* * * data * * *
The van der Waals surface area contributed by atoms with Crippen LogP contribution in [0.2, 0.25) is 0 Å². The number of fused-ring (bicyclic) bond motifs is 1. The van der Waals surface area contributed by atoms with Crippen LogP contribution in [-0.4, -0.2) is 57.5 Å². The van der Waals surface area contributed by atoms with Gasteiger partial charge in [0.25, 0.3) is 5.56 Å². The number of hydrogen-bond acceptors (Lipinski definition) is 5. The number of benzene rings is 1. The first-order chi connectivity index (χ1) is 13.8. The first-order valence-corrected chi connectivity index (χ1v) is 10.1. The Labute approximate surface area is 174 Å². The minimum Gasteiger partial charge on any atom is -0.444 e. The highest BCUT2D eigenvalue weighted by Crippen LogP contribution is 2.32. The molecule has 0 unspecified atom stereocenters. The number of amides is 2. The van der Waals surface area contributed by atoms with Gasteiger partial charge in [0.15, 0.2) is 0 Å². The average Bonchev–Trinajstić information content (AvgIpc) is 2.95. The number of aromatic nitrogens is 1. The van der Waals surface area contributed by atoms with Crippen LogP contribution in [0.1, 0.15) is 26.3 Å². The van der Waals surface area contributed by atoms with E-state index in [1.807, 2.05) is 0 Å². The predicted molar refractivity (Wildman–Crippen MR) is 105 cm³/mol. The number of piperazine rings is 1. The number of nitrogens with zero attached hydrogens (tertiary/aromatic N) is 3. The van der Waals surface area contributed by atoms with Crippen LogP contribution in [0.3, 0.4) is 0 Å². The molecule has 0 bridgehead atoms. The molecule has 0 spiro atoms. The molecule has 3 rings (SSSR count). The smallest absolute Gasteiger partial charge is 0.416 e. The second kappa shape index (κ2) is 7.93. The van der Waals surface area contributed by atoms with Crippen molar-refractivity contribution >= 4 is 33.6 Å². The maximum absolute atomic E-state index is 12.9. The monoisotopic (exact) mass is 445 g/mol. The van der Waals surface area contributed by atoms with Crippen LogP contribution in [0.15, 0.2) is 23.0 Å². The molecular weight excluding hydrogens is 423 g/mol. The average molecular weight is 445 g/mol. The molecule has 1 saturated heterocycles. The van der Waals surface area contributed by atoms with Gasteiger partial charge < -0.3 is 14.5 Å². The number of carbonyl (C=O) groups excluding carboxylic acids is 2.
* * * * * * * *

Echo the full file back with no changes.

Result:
The van der Waals surface area contributed by atoms with Crippen LogP contribution in [0.2, 0.25) is 0 Å². The number of fused-ring (bicyclic) bond motifs is 1. The van der Waals surface area contributed by atoms with Crippen LogP contribution in [-0.4, -0.2) is 57.5 Å². The van der Waals surface area contributed by atoms with Gasteiger partial charge in [0.25, 0.3) is 5.56 Å². The number of hydrogen-bond acceptors (Lipinski definition) is 5. The number of benzene rings is 1. The first-order chi connectivity index (χ1) is 13.8. The first-order valence-corrected chi connectivity index (χ1v) is 10.1. The Labute approximate surface area is 174 Å². The minimum Gasteiger partial charge on any atom is -0.444 e. The highest BCUT2D eigenvalue weighted by Crippen LogP contribution is 2.32. The molecule has 0 unspecified atom stereocenters. The number of amides is 2. The van der Waals surface area contributed by atoms with Gasteiger partial charge in [0.15, 0.2) is 0 Å². The average Bonchev–Trinajstić information content (AvgIpc) is 2.95. The number of aromatic nitrogens is 1. The van der Waals surface area contributed by atoms with Crippen LogP contribution in [0.1, 0.15) is 26.3 Å². The van der Waals surface area contributed by atoms with E-state index in [1.807, 2.05) is 0 Å². The predicted molar refractivity (Wildman–Crippen MR) is 105 cm³/mol. The number of piperazine rings is 1. The number of nitrogens with zero attached hydrogens (tertiary/aromatic N) is 3. The van der Waals surface area contributed by atoms with Crippen LogP contribution in [0.3, 0.4) is 0 Å². The molecule has 0 bridgehead atoms. The molecule has 0 spiro atoms. The molecule has 3 rings (SSSR count). The smallest absolute Gasteiger partial charge is 0.416 e. The second kappa shape index (κ2) is 7.93. The van der Waals surface area contributed by atoms with Crippen molar-refractivity contribution >= 4 is 33.6 Å². The maximum absolute atomic E-state index is 12.9. The monoisotopic (exact) mass is 445 g/mol. The van der Waals surface area contributed by atoms with Crippen LogP contribution in [0.15, 0.2) is 23.0 Å². The molecular weight excluding hydrogens is 423 g/mol. The average molecular weight is 445 g/mol. The molecule has 1 saturated heterocycles. The van der Waals surface area contributed by atoms with Gasteiger partial charge < -0.3 is 14.5 Å². The number of carbonyl (C=O) groups excluding carboxylic acids is 2.